S.M. Shephard-Massat’s award-winning play is about four African-American women in Atlanta who decide to treat themselves to the formerly whites-only lunch counter in a downtown department store after the Supreme Court upheld the 1964 Civil Rights Act.
Shephard-Massat has said in interviews that she wrote the piece as a tribute to her grandmother and doesn’t think of it as a “civil rights play.”
“It’s not like I was writing to send a message to the world,” she said in a 2002 interview with Chris Jones of the Chicago Tribune. “It’s just a small story about four women doing something it took a lot of courage to do.”
The play received its world premiere at the Denver Center Theatre Company in 2000, and that’s where Warren Deckert, who is directing the show, first saw it. He liked the play so much that he staged it for the Great Bend Community Theatre in Kansas, where he was the artistic director for 20 years. And he brought it to Harvey Williams, artistic director of MeltingPot KC.
KC MeltingPot is a resident company at Just Off Broadway Theatre. Phoenix KC has staged a succession of memorable plays at KC Fringe. MeltingPot’s goal is to present new work with an emphasis on diversity. Since “Waiting to Be Invited” was an established play, Deckert suggested that they join forces for a co-production. And he talked Williams into playing the only male role, that of a bus driver.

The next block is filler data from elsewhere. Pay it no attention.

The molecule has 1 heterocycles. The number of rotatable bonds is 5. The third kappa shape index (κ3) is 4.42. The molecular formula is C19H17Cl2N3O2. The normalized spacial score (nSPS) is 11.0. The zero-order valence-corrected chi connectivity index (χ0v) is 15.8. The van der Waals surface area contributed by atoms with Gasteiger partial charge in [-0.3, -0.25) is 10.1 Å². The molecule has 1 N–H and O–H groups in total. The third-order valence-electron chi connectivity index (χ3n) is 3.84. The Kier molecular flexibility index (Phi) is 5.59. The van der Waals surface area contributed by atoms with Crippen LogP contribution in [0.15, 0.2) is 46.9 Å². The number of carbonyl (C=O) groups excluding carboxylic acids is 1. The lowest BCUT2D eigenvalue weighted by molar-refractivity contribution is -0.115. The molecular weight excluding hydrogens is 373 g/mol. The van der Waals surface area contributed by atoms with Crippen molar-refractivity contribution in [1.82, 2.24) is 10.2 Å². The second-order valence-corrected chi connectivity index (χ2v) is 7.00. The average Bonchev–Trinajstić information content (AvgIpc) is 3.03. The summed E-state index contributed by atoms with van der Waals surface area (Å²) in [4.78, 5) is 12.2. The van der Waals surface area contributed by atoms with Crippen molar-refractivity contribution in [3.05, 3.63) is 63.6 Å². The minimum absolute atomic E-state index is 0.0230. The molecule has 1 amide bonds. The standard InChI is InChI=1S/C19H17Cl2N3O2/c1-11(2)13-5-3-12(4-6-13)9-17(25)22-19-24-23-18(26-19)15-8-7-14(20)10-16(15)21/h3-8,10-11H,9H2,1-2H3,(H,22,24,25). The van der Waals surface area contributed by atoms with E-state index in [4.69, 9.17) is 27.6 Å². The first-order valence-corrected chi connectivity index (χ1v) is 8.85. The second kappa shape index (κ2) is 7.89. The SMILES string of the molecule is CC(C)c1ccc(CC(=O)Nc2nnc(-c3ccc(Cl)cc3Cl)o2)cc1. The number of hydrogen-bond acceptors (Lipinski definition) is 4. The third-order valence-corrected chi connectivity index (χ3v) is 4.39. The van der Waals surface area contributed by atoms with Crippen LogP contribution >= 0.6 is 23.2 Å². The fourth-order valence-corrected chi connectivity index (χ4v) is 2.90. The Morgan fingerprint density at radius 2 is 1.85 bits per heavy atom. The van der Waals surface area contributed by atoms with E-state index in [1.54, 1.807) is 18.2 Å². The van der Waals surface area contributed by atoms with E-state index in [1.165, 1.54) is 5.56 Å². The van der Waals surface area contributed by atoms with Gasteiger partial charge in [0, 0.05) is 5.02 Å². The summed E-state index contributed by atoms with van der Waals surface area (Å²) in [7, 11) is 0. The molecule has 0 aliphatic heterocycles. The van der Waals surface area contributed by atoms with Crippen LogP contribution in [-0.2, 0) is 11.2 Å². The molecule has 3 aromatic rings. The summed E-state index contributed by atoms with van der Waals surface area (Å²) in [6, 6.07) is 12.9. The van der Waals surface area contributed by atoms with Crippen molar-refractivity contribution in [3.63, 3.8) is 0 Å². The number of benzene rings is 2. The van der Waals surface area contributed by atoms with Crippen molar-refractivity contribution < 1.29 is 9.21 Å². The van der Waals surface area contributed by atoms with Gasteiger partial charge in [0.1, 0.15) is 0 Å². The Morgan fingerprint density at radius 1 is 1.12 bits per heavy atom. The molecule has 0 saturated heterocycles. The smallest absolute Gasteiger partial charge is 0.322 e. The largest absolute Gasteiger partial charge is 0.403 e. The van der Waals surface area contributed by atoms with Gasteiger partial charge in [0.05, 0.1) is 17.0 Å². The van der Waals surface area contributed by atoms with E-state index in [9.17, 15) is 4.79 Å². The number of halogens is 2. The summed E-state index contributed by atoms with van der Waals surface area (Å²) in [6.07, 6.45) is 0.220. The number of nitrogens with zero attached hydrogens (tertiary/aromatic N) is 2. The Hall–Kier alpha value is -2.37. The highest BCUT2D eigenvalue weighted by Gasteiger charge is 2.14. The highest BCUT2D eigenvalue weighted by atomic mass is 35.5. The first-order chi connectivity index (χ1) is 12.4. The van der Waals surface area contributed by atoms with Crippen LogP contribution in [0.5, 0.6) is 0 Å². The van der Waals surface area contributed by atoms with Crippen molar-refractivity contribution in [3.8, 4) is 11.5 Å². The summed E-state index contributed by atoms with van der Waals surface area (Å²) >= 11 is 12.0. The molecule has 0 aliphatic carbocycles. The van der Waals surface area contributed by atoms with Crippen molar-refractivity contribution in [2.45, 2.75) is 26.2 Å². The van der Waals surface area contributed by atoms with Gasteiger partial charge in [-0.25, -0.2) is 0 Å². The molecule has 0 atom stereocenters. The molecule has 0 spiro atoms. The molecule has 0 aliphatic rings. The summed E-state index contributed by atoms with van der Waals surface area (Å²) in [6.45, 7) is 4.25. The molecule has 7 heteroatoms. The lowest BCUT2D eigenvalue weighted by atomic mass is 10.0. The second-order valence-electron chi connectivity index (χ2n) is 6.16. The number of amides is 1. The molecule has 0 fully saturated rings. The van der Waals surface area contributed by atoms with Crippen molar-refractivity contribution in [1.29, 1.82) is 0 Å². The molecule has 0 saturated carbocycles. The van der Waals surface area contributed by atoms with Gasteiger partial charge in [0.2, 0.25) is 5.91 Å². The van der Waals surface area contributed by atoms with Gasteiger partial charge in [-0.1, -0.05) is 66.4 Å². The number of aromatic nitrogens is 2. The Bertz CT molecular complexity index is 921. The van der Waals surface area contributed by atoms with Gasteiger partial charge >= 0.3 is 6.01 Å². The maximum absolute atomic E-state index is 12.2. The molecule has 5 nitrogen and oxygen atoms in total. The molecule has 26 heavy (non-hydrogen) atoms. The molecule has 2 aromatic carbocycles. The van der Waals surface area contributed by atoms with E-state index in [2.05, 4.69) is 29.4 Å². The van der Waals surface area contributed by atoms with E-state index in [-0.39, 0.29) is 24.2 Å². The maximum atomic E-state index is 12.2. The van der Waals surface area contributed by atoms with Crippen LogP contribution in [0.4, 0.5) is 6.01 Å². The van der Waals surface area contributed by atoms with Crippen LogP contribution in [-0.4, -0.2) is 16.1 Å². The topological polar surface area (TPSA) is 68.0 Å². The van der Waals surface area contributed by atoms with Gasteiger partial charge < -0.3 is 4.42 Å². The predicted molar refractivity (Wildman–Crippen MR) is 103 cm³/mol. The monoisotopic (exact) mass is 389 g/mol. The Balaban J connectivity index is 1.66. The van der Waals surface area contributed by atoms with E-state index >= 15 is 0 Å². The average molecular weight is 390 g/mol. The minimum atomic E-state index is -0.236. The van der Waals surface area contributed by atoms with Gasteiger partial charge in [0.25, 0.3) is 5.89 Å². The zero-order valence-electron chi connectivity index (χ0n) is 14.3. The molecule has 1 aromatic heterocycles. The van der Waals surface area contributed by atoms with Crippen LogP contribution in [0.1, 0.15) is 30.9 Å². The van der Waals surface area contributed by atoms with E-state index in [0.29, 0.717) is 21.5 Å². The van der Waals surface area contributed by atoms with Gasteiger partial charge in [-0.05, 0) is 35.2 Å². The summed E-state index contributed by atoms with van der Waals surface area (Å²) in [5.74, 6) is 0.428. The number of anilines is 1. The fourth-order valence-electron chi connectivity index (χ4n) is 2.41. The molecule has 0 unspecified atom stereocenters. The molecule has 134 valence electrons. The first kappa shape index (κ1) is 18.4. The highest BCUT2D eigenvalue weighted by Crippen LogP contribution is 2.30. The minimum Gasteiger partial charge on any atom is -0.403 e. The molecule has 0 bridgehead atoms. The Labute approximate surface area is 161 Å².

“He kept trying to weasel out, but I wouldn’t let him,” Deckert said. “He’s perfect for the bus driver.”
Shephard-Massat “has written other plays, but I’m not familiar with any of them,” Deckert said. “This is the one that has been done around the country after the Denver premiere. Once it became available, we started seeing a lot of productions.”
Deckert recalls that the play struck him as finely crafted the first time he saw it.
“It was polished in its premiere,” he said. “A lot of new scripts have to go through the workshop process, but this one is polished.”
Williams had a similar reaction when he read it.
“It grabs you pretty well,” he said. “It’s really got some strong dynamics and conversation that really gets to the point and gets you thinking about the way things changed down South.”
Deckert is also the show’s scenic designer.
“It’s a really hyper-minimal set design,” he said. “It doesn’t need a lot of bells and whistles to tell the story.”